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Tag Archives: the King of Salem

A Steadfast Anchor of the Soul

When the imagery of an anchor is used in the Bible, this often represents hope. In the first century, Roman vessels carried several anchors, which were attached to the stern as well as to the bow. The Bible refers to storms on the Sea of Galilee which seem to pop up out of no where, without warning. When trapped in one of these sudden squalls, multiple anchors were lowered to stabilize a boat. However, since fishermen don’t know how long a storm will last, there is where hope and faith come into play.

[Now] we have this [hope] as a sure and steadfast anchor of the soul [it cannot slip and it cannot [c]break down under whoever steps out upon it—a hope] that reaches [d]farther and enters into [the very certainty of the Presence] within the veil, Hebrews 6:19.

The beginning of Hebrews 6 starts with an immature believer who is still struggling to grasp the Elementary principles of Christianity. Apparently, the author is referring individuals who keep repeating the same mistakes over and over again. Whether an addiction or bad habit, this behavior is found in people who pray for forgiveness before indulging their fleshly desires. If this blog finds you consumed by doubt, James 1:5-6, let Jesus be a steadfast anchor for your sinking ship.

Where Jesus has entered in for us [in advance], a Forerunner having become a High Priest forever after the order (with [e]the rank) of Melchizedek, Hebrews 6:20.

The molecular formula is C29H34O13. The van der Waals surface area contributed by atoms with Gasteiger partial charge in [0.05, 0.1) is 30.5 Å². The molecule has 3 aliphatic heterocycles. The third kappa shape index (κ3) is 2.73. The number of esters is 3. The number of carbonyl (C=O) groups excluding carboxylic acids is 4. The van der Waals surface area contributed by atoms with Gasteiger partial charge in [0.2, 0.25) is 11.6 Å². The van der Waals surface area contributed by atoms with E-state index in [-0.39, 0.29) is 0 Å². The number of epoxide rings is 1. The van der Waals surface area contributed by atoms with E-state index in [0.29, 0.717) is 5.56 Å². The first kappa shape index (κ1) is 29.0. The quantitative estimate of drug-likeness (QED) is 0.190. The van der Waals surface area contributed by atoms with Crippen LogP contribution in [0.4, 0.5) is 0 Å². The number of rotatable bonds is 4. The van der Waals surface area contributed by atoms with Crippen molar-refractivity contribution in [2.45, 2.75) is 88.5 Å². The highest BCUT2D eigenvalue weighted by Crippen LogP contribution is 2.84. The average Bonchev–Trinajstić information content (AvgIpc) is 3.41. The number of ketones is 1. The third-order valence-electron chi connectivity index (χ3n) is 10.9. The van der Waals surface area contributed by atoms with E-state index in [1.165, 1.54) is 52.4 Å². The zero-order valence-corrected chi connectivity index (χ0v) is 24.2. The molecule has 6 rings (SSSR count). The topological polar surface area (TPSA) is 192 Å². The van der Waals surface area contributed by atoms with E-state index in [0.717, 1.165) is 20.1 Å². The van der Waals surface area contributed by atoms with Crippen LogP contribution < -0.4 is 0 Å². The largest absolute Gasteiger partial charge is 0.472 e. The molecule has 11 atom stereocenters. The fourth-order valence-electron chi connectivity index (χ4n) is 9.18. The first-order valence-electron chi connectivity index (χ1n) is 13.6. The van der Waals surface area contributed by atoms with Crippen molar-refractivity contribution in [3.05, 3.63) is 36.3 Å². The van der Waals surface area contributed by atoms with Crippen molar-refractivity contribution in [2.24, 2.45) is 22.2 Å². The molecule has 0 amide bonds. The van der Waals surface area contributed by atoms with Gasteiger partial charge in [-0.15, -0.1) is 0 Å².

Before concluding this chapter, the author compares Jesus with the King of Salem in the Old Testament. Melchizedek was a great high priest who sinners could go to and approach in their time of need. Back in Hebrews 4:14-16, Jesus is a modern day Melchizedek who is able to sympathize with human beings, tempted in every way just as we are, but was without sin. This is why anytime an unexpected hurricane arrives, let Jesus be a steadfast anchor for your soul.

by Jay Mankus


Making A Deal with the King of Sodom

From time to time, you might find yourself in a precarious situation.  When under pressure, you might make a rash decision, forcing the issue without thinking about the consequences of an action.  Before you pull the trigger in the future, perhaps its better to wait and see if Lord is in agreement until making a deal with the King of Sodom.

After Abram returned from defeating Kedorlaomer and the kings allied with him, the king of Sodom came out to meet him in the Valley of Shaveh, Genesis 14:17.

As one king came to meet Abram, another, the King of Salem brought bread and wine.  Serving as a priest of the Most High God, Melchizedek blessed Abram and give him a tenth of everything he had.  This visit provided Abram with the assurance of deliverance, that God would be faithful to protect God’s people from their enemies.  The thought of a potential compromise was no longer necessary.

That I will accept nothing belonging to you, not even a thread or the strap of a sandal, so that you will never be able to say, ‘I made Abram rich, Genesis 14:23.

This passage of the Old Testament teaches a valuable life lesson.  If you place your trust solely in the Lord, you won’t be obligated to another party or person.  Like Jesus’ words in the Our Father, Matthew 6:9-15, our hope should be placed in Christ alone to provide daily bread.  Therefore, do not waver in your faith as temptation approaches.  Rather, follow the words of Proverbs 3:5-6 so that you won’t be swayed by deals from the king of Sodom.

by Jay Mankus



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